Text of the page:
Nature Note – Pollen

A yellow scum often appears along the shores of Lake Champlain from late spring through early summer. Though the scum has the texture and consistency of an algae bloom it is actually pollen. While the pollen may be unsightly, its presence means there are many pine trees in the vicinity of the lake, and thus indicates a degree of health in the watershed.  

The pollen on the lake’s surface represents wasted effort on the part of the pine trees. Pollen is the means by which plants convey genetic material from a male plant or part of a plant to a female. Pine trees are monoecious, which means the male and female parts can be found on the same tree. To avoid self-fertilization, male cones develop on a given tree one to two weeks before the female cones. The pine pollen is then wind dispersed, which is not a very efficient means of getting from plant to plant. Whatever ends up in the lake did not make it to a female tree.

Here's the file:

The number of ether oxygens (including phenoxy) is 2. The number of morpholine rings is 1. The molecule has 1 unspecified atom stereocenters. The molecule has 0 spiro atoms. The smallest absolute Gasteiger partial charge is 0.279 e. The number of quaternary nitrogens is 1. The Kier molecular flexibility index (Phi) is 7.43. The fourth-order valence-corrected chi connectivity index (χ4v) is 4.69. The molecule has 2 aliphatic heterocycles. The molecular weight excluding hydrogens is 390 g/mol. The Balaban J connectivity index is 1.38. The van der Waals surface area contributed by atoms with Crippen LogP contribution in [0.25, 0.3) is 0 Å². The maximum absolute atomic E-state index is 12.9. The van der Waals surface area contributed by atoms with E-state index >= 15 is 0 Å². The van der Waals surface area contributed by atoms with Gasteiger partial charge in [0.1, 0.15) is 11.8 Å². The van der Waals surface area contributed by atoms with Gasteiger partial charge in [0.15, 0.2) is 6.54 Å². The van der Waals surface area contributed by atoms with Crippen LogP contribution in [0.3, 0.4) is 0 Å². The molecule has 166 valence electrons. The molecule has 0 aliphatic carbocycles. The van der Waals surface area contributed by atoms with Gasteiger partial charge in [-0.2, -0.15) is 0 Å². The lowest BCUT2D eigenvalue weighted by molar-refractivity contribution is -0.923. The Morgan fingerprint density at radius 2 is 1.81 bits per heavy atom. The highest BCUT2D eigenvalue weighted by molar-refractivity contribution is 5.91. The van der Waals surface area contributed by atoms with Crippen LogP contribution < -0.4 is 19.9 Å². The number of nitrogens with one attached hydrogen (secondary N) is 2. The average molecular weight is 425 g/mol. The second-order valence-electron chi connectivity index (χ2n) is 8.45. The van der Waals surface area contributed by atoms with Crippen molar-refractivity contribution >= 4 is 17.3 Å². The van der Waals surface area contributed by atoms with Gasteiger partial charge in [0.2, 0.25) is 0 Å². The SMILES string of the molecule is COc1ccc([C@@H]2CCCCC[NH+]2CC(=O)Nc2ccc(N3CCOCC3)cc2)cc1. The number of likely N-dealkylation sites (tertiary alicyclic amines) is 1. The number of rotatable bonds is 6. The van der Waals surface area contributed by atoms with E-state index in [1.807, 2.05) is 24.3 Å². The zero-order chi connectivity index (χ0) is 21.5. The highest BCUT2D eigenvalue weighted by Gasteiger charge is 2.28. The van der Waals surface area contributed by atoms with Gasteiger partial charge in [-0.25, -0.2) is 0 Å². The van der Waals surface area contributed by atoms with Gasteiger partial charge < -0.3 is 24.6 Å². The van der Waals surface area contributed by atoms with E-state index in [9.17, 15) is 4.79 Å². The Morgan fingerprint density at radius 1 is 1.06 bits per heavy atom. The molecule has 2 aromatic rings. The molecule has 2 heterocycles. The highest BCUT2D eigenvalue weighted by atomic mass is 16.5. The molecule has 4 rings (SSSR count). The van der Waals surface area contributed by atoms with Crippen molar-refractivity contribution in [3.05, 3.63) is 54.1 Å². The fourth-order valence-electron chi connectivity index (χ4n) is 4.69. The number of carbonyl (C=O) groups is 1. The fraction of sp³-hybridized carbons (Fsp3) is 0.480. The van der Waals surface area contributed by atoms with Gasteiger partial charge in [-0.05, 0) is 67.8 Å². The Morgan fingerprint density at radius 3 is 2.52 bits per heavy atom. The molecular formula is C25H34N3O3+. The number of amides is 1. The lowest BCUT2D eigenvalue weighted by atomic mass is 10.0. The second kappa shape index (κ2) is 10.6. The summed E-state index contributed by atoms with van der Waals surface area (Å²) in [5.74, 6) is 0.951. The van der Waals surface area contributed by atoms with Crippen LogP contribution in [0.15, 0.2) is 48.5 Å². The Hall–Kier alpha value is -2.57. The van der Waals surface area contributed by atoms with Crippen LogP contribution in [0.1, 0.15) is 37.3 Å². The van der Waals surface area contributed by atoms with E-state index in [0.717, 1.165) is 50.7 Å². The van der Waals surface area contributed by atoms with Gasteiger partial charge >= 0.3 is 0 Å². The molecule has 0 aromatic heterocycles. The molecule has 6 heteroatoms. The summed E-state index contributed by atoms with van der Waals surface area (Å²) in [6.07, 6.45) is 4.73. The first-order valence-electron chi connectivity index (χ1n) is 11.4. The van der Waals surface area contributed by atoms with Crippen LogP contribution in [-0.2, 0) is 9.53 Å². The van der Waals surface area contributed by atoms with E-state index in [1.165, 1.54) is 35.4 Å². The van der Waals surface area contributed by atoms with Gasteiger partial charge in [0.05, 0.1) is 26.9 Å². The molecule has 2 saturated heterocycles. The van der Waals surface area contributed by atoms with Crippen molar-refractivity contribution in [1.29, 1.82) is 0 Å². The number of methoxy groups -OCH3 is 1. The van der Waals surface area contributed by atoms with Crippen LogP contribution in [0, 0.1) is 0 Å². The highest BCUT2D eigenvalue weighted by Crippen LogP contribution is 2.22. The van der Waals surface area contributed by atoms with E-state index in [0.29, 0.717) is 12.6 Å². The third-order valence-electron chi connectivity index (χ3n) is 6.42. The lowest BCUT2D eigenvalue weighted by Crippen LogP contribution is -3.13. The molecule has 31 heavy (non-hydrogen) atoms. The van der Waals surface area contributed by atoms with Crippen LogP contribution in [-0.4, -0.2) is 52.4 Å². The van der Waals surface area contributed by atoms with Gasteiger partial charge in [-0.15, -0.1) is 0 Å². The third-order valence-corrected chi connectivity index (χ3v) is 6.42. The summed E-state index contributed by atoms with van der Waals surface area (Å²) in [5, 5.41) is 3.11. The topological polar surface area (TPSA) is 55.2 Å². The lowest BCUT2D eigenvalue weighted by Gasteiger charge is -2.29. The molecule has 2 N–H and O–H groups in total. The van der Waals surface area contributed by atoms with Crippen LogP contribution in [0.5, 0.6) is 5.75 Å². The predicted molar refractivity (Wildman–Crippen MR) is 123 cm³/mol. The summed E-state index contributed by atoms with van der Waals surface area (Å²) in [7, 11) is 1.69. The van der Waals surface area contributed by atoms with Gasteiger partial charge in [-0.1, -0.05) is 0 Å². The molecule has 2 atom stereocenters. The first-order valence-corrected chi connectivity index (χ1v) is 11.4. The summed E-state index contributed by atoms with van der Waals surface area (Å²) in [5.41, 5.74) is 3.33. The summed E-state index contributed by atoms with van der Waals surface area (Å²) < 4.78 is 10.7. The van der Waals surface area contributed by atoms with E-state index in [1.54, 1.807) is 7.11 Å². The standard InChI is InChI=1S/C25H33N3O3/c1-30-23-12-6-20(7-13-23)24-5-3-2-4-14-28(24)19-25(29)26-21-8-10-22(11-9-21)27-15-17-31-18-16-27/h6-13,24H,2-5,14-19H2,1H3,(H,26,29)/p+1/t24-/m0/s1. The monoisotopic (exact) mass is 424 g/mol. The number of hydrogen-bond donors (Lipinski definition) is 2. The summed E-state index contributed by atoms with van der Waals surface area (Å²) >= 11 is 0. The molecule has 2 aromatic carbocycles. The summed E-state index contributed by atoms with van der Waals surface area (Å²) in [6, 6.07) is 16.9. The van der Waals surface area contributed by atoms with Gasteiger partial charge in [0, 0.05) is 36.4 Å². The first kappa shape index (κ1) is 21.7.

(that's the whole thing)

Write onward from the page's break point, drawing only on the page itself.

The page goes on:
On occasion algae blooms and pollen on the lake might coincide, but generally algae blooms later in the season after the water has warmed more and the pines have finished producing pollen for the year. Over time the pollen will become water logged and sink to the bottom.